That’s how Lou Kapcsandy sums up the goal of his 3,000 (ish) case production winery, a building that nestles up to about 15 acres of vineyard land that formerly went into Beringer’s `75 Private Reserve (“we purchased it in 2000 without them knowing anything about it,” he told me), and which might best be described as ‘polished-industrial.’
But that kind of upscale nondescript casing is fitting for the no-nonsense Kapcsandy, particularly when you consider that he’s a former chemical engineer and wine importer (not much use for flash in those endeavors).
But just wait until you get a load of what Hungarian-born Kapcsandy has going on in the vineyard and inside that Napa Valley production facility; you engineering types are gonna get a slice of geek heaven out of this.
Let’s start with the land: the Kapcsandy’s had 34 (!) pits dug into the vineyard for analysis, concluding that “literally within fifty yards, the growing conditions are different” on the heavy clay-ladden former riverbed. “At one point,” according to Kapcsandy, “it was 118.5F in the vineyard; the next morning, the same spot was 50F.” NASA-style satellite imagery was employed, convincing them to plant the vineyard along a magnetic north-south orientation, and dense plantings. Fruit is dropped, pesticides are avoided when possible, and generally Lou Kapcsandy frowns a lot when talking about “”what he calls “vineyard gymnastics.”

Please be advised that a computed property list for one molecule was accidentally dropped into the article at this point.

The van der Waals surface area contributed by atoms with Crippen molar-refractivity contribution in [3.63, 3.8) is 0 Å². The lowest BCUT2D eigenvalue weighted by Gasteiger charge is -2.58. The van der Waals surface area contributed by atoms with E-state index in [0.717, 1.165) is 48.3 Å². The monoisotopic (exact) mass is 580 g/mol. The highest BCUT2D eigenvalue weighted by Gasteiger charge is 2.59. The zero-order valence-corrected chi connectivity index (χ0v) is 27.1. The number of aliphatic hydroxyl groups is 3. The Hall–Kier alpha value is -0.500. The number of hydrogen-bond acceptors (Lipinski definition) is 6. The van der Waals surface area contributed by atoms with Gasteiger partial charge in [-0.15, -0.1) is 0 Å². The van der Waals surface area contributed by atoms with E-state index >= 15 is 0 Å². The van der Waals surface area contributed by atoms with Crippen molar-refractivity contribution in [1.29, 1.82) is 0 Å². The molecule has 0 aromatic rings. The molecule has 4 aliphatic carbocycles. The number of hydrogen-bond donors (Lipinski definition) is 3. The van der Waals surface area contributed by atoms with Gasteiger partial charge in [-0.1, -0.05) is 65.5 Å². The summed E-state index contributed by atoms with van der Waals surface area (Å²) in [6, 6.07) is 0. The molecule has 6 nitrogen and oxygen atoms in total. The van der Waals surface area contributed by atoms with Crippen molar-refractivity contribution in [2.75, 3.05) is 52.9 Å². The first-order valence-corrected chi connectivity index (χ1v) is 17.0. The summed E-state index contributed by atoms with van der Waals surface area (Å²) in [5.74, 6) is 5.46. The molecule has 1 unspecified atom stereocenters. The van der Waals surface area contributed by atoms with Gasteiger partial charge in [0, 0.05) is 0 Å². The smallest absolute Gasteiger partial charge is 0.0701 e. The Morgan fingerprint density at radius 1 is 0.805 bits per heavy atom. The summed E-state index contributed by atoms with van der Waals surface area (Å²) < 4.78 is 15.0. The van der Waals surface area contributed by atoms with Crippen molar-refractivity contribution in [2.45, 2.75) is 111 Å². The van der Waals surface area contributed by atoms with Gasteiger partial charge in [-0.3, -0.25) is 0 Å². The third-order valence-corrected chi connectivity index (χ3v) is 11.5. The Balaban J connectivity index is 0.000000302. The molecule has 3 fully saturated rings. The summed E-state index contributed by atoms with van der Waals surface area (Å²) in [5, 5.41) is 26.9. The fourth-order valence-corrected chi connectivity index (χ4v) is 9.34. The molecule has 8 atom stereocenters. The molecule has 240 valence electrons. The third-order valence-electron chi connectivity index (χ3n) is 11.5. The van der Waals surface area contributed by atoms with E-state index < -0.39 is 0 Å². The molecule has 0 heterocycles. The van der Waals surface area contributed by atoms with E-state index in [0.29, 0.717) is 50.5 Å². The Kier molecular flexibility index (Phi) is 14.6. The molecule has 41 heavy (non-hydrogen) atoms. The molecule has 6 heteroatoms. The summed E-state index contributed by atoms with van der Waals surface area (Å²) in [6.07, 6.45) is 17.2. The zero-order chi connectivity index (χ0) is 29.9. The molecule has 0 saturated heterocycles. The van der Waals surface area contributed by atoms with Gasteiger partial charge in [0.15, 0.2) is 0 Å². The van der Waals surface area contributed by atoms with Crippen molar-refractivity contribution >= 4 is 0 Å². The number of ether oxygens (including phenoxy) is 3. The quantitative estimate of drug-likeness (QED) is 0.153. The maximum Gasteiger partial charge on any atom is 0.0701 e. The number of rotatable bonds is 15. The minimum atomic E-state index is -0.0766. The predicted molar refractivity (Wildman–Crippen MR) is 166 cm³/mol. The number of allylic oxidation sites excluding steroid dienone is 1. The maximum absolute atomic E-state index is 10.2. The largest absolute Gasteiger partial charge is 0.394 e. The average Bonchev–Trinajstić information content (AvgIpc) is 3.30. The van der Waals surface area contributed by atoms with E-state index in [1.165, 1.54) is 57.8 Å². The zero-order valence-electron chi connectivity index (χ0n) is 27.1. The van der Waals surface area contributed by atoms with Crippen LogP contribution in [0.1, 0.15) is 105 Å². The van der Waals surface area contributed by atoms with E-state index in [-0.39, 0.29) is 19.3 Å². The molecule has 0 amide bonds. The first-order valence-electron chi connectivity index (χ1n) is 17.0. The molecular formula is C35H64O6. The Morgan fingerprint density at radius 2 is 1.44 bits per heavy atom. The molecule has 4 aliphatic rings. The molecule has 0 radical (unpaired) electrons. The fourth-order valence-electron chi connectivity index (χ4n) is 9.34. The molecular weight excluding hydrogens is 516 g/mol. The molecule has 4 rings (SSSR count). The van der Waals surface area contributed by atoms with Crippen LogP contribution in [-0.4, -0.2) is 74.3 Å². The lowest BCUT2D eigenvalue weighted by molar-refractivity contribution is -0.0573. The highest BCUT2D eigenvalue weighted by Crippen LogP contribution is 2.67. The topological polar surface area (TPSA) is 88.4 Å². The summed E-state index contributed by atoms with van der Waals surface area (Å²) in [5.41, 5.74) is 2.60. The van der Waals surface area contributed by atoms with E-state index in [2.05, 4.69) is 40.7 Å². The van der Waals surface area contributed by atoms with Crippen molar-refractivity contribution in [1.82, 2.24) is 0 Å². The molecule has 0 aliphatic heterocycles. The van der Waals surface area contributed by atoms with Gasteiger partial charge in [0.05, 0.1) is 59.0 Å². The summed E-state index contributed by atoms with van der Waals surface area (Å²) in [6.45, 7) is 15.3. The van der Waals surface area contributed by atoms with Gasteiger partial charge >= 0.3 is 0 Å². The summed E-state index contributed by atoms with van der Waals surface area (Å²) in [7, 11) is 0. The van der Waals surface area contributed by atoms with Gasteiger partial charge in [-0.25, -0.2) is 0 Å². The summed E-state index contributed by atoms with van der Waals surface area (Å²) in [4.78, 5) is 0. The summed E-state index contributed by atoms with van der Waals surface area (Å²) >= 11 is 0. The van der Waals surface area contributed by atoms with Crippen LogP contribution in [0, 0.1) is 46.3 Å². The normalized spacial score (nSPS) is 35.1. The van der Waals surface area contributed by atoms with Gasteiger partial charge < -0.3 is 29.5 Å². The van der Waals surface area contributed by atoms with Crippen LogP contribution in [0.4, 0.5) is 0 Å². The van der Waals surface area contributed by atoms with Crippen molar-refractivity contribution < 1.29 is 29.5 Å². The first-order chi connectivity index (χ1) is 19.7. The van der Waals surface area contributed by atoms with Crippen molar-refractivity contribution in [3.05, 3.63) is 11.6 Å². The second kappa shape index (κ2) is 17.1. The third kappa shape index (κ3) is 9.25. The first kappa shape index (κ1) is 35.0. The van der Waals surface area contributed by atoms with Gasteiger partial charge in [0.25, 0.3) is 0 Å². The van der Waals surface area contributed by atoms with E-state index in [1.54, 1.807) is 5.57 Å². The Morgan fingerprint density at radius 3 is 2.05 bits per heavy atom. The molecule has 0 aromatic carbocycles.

The results are mostly red blends that, in my experience, stand up to Napa’s best (and particularly shine come Premiere Napa Valley time – those tastings are what prompted my visit to the Kapcsandy’s in the first place). Expensive, for sure, but ludicrously good. Which is why I am waxing poetic about them here in the first place, of course.